US equities closed down over one percentage point after it was unable to best yesterday's highs. The DOW closed down 211 points near the session lows and the near-term indicator remain bearish with a promise of a repeat performance tomorrow. Crude Prices melted up to new highs not seen since early November, 2015 and the US dollar settled at the bottom level of its support zone..
NEW YORK (Reuters) - U.S. stocks closed down on Thursday as the Bank of Japan's shocking call to cap monetary stimulus continued to rattle investors while a late day decline in Apple shares on remarks from billionaire investor Carl Icahn added to selling pressure.
WASHINGTON (Reuters) - U.S. economic growth braked sharply in the first quarter to its slowest pace in two years as consumer spending softened and a strong dollar continued to undercut exports, but a pick-up in activity is anticipated given a buoyant labor market.
After underwhelming results from Apple Inc , Google Inc and other big tech names, investors finally found a friend in Facebook Inc after the company shredded Wall Street's forecasts for revenue, profit and user growth.
NEW YORK (Reuters) - The first few months of the year have given investors both severe selloffs and powerful rallies, and U.S. stocks have now limped into the record books with the second-longest bull market in history - with an asterisk.
(Reuters) - Abbott Laboratories said on Thursday that it would buy St. Jude Medical Inc in a $25 billion deal to expand its heart device business, but investors worried that the acquisition would not pay off as promised.
(Reuters) - Comcast Corp, the owner of NBCUniversal, said on Thursday it would buy Hollywood studio DreamWorks Animation SKG Inc for $3.8 billion to boost its family-friendly offerings and help it take on media conglomerate Walt Disney. The acquisition will add major children's franchises to Universal's film library such as "Shrek," "How to Train Your Dragon" and "Kung Fu Panda," which it could tap for its growing theme parks and consumer products businesses.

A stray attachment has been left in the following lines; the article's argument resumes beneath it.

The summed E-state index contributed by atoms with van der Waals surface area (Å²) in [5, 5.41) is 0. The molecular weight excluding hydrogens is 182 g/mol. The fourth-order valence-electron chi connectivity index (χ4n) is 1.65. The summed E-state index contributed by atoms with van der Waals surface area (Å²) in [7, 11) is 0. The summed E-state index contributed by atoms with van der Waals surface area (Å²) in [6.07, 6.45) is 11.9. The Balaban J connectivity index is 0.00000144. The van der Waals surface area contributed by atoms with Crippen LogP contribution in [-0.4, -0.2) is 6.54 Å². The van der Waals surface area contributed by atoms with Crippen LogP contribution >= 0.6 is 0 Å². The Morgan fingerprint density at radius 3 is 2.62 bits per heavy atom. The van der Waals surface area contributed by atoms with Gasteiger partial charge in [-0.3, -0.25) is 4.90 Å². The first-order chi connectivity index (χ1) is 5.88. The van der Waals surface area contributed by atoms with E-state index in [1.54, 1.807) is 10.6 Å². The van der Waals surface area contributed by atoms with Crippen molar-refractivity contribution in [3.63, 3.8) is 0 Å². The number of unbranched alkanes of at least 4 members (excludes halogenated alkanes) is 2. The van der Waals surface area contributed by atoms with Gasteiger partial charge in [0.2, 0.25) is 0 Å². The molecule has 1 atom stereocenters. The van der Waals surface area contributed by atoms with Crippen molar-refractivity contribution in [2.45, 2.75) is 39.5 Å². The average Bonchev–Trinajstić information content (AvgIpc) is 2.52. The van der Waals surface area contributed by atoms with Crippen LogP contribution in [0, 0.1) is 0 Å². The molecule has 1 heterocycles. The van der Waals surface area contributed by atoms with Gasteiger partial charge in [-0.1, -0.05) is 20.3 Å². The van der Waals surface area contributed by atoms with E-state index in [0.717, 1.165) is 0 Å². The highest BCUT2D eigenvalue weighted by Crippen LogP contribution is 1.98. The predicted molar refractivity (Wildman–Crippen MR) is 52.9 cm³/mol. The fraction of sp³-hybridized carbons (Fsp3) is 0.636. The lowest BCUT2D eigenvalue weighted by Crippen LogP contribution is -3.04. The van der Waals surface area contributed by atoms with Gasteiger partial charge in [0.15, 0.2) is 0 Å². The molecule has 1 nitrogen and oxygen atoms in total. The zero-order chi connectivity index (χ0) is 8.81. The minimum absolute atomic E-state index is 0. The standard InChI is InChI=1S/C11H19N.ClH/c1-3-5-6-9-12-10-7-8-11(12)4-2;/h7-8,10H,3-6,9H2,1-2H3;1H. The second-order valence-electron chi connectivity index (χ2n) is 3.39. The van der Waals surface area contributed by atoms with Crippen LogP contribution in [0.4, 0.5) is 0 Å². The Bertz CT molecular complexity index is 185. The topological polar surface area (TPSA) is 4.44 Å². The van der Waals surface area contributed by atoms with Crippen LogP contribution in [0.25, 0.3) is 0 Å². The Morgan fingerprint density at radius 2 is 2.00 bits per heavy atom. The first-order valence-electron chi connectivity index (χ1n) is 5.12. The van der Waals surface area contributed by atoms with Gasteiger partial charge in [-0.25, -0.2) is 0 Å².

WOLFSBURG, Germany (Reuters) - Volkswagen , battling to rebuild its reputation following a scandal over rigged emissions tests, said on Thursday it could see light at the end of the tunnel following a deal with U.S. authorities last week.
DETROIT (Reuters) - Ford Motor Co reported first-quarter net income that more than doubled thanks to robust deliveries of pickup trucks in North America and a profit rebound in Europe, but cautioned that results in the second half of the year would likely not be as strong.
Submitted by Lance Roberts via RealInvestmentAdvice.com,
Earnings Are Beating Estimates Like Crazy
In a not so surprising outcome, the number of companies beating earnings estimates currently is above the 12-quarter average. Via Zacks Research:
"While growth remains problematic, actual results are turning out to be less bad relative to the low levels to which estimates had fallen ahead of this reporting cycle. More companies are coming out with positive surprises for both earnings as well as revenues."
"Total earnings for the 209 S&P 500 members that have reported results are down -5.5% from the same period last year on -1.6% lower revenues, with 75.6% beating EPS estimates and 56% coming ahead of top-line expectations."
So, this is all good news and a reason to buy stocks, right? Not so fast.